Analytical Methods

The technique of taking paint cross-section samples, often less than a millimetre in size, has been employed for over a century. It is used to understand and identify the layers of materials employed to create artworks such as oil paintings, wall paintings and polychromes. Commonly the technique involves embedding these tiny samples in resins and polishing the resin to bring the samples to the surface enabling them to be viewed by light microscopy. Through magnification, these tiny samples are revealed as preparatory ground and paint layers and sometimes the underlying support, often a textile.

The use of this technique to study the construction of painted barkcloth has not been exploited before now. However, recent samples from a Hawaiian painted cloth (GLAHM E.667), part of the Hunterian Collection, have been embedded in an acrylic resin and viewed using light microscopy. Sampling is carried out in typical area where paint has been used to decorate the barkcloth fibre. In the cross-section sample shown here, it is clear that two paint layers have been used – a lighter and a darker red. The top darker red layer is extremely thin.

Colour photograph of a Hawaiian painted cloth from The Hunterian collection, reference GLAHM E.667. (copyright University of Glasgow)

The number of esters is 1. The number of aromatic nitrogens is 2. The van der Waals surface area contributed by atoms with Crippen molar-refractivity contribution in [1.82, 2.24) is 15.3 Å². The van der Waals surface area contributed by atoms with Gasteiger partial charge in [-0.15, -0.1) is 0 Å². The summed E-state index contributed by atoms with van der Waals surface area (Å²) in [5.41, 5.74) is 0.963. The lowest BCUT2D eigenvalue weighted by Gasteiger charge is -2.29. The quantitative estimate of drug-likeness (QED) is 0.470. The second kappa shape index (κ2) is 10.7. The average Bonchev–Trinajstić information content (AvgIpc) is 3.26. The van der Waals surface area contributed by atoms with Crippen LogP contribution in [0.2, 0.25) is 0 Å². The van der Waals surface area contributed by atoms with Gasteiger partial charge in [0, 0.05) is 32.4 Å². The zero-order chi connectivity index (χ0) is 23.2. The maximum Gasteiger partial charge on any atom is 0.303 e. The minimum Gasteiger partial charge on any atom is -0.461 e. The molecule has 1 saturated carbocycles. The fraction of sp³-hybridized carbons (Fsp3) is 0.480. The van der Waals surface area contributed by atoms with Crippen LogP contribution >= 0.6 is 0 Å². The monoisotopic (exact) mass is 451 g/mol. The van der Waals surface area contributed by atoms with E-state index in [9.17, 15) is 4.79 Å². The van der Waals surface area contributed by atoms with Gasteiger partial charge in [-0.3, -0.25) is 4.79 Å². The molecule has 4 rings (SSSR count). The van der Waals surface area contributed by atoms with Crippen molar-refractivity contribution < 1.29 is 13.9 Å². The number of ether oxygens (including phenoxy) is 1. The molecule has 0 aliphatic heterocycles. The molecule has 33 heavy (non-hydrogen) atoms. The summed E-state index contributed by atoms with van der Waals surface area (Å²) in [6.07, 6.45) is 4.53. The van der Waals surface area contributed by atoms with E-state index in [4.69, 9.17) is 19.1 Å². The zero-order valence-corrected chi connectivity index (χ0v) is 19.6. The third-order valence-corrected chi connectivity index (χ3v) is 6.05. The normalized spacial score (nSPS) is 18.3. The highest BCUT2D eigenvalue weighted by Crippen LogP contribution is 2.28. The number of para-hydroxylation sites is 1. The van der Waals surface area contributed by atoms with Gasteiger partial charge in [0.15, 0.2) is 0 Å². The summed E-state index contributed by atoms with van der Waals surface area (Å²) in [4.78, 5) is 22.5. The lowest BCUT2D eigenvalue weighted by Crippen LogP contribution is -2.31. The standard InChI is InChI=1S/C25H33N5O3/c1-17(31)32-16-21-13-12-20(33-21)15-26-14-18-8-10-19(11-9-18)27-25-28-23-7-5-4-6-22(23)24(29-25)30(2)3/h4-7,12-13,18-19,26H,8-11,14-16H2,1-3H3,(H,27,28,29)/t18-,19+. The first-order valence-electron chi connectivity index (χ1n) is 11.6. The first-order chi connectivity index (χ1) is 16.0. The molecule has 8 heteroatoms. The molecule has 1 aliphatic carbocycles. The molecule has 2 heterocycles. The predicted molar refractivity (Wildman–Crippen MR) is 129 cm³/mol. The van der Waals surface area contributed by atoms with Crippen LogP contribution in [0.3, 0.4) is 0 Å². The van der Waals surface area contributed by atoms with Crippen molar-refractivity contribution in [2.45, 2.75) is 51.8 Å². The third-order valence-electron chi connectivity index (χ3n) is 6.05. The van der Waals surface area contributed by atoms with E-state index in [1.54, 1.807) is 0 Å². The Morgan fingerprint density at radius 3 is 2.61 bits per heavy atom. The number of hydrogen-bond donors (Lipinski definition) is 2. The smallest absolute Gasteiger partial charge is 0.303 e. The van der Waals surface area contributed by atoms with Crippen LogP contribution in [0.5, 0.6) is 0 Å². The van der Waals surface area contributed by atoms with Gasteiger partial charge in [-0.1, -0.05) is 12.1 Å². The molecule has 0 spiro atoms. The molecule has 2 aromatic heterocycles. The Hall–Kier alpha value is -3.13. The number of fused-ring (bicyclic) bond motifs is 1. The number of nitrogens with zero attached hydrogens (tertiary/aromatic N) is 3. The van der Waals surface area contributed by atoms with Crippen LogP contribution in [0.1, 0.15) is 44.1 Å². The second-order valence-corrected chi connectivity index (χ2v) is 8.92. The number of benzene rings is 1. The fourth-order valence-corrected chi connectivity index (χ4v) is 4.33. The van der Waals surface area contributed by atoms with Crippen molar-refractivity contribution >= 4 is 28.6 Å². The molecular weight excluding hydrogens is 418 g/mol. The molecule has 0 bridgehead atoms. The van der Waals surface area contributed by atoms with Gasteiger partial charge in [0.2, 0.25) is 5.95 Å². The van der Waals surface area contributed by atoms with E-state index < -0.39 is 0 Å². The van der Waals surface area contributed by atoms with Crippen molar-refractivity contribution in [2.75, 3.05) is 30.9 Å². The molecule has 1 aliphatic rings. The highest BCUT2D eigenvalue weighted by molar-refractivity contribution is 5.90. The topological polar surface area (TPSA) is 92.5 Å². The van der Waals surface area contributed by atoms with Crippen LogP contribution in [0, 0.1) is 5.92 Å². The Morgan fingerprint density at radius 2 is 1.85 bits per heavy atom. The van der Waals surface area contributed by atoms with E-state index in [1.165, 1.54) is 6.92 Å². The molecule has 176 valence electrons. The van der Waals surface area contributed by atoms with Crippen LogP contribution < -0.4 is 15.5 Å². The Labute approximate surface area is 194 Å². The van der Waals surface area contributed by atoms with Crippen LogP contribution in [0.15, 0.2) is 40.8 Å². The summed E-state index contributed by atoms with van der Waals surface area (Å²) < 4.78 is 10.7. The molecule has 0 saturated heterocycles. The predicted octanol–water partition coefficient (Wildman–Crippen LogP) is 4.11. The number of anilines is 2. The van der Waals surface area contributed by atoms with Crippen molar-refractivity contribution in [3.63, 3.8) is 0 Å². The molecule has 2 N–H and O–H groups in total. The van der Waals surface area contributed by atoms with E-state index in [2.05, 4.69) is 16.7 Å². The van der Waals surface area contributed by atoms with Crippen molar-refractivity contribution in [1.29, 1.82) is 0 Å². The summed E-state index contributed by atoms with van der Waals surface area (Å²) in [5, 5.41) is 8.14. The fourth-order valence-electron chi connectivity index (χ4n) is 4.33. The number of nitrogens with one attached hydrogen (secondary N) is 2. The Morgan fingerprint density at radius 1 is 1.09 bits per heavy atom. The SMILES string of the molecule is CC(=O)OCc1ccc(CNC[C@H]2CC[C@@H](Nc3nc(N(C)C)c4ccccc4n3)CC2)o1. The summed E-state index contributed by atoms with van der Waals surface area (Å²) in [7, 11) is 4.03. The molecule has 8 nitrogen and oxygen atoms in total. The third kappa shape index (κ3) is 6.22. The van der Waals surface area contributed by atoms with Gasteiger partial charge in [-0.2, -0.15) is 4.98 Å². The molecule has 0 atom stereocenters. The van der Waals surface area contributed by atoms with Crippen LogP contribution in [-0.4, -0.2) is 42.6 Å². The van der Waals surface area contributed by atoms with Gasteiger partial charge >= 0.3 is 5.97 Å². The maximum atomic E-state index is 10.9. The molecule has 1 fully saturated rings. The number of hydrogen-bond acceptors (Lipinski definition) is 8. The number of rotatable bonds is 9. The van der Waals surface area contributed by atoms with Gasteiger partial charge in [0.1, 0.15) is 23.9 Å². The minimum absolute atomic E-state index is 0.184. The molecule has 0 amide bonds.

A Hawaiian painted cloth from The Hunterian collection, GLAHM E.667

Colour photograph of a detail of the cloth, GLAHM E.667, with a box showing the red-painted area under investigation (copyright University of Glasgow)
Detail of GLAHM E.667; the box shows the red-painted area under investigation

Colour photograph showing a magnified image of a cross-section through the barkcloth. This shows that two paint layers have been used, a lighter and a darker red. The top darker red layer is extremely thin. (copyright University of Glasgow)
Magnified image of a cross-section through the barkcloth, showing two layers of red paint

Polishing a complete cross-section including the beaten bark poses problems that a cross-section of paint layers alone would not. The beaten bark is easily damaged if polished and so here a layer of resin still remains. The sample shown still has some resin on top of the sample which slightly impairs the quality of the image. Further developmental work is needed to improve the microscopic imagery from painted barkcloth cross-sections. This may include sandwiching them in a softer embedding material that can be cut revealing the layers without the need for polishing which can so easily damage the bark.